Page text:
Russian President Vladimir Putin has said homosexuals will be welcome in Sochi for the Olympics but warned them against spreading "gay propaganda".
"We don't have a ban on non-traditional sexual relations," he said. "We have a ban on promoting homosexuality and paedophilia among minors."
He was speaking in Sochi to volunteers due to help at next month's games.
Mr Putin told BBC News Russia would ensure security for the games without it impacting unduly on the event.
Speaking to BBC One's Andrew Marr Show nearly three weeks after the deadly suicide bombings in Volgograd, he said the international community should unite against terrorism.
Denying that the Winter Olympics was aimed at increasing his personal prestige, it said it was a chance to boost Russian morale after the difficult years which followed the collapse of the USSR in 1991.
One of the volunteers at Friday's meeting commented on Sochi's rainbow-coloured uniforms and asked if they might be breaching the ban on gay propaganda.
Mr Putin replied that he had not designed the uniform.
"We are not banning anything and we won't arrest anyone," Mr Putin said, in televised remarks.
"You can feel free in your relationships but leave children in peace."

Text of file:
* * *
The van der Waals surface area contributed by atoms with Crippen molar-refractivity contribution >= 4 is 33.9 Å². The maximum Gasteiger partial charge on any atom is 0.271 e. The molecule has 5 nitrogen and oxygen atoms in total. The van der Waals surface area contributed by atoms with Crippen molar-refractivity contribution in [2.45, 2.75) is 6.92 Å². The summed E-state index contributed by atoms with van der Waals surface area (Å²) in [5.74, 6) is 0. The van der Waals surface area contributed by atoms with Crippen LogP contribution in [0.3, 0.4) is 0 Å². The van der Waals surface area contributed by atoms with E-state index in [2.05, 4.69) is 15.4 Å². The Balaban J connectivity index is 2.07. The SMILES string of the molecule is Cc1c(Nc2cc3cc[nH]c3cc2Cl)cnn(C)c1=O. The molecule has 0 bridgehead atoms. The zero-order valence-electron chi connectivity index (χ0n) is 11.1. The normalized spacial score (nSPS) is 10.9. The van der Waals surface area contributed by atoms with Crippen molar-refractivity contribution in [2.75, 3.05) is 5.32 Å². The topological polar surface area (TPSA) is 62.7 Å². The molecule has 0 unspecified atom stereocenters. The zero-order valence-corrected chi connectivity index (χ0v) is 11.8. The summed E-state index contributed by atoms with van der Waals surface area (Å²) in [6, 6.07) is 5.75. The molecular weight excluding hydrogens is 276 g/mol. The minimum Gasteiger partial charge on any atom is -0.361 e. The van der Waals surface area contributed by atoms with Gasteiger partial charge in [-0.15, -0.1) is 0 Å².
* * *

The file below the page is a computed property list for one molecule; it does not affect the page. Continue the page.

Gay rights campaigners around the world have called for a boycott of the Winter Olympics in protest at Russia's controversial new legislation, which was passed in June.
The amendment to the child protection law prescribes fines for providing information about homosexuality to people under 18. These range from 4,000 roubles (£78; $121) for an individual to 1m roubles for organisations.
Critics say the amendment's loose wording, and its free interpretation by the authorities, effectively make any kind of public gay rights event in Russia impossible.
Some national leaders have indicated they will not attend the games, which run from 7 to 23 February.
US President Barack Obama pointedly announced he was sending an Olympic delegation that includes several openly gay sports figures, among them tennis legend Billie Jean King.
Call to unite
Just before the new year holiday, suicide bombers attacked Volgograd's central railway station and a trolleybus, killing 32 people in addition to themselves and wounding about 70.
The bombings followed threats from Islamist militants in Russia's troubled North Caucasus to disrupt the Olympics with attacks.
Militants attacked a restaurant in Makhachkala, Dagestan, on Friday, injuring seven people.
"I think the international community should unite to fight such inhuman phenomena as terror attacks and the murder of totally innocent people," Mr Putin told the BBC.
"Our task as the organisers is to ensure the safety of those taking part in the Olympics and those attending this sporting event."
But Russia would seek to carry out security measures which did not distract from the Games, he said.
On the aim of the Sochi Games, Mr Putin said: "This is not my personal ambition but the direct, concentrated interest of the state and our people."
"After the collapse of the USSR, after the bloody events in the Caucasus, the general mood of society was sombre and pessimistic, and we need to give ourselves a shake," the Russian president said.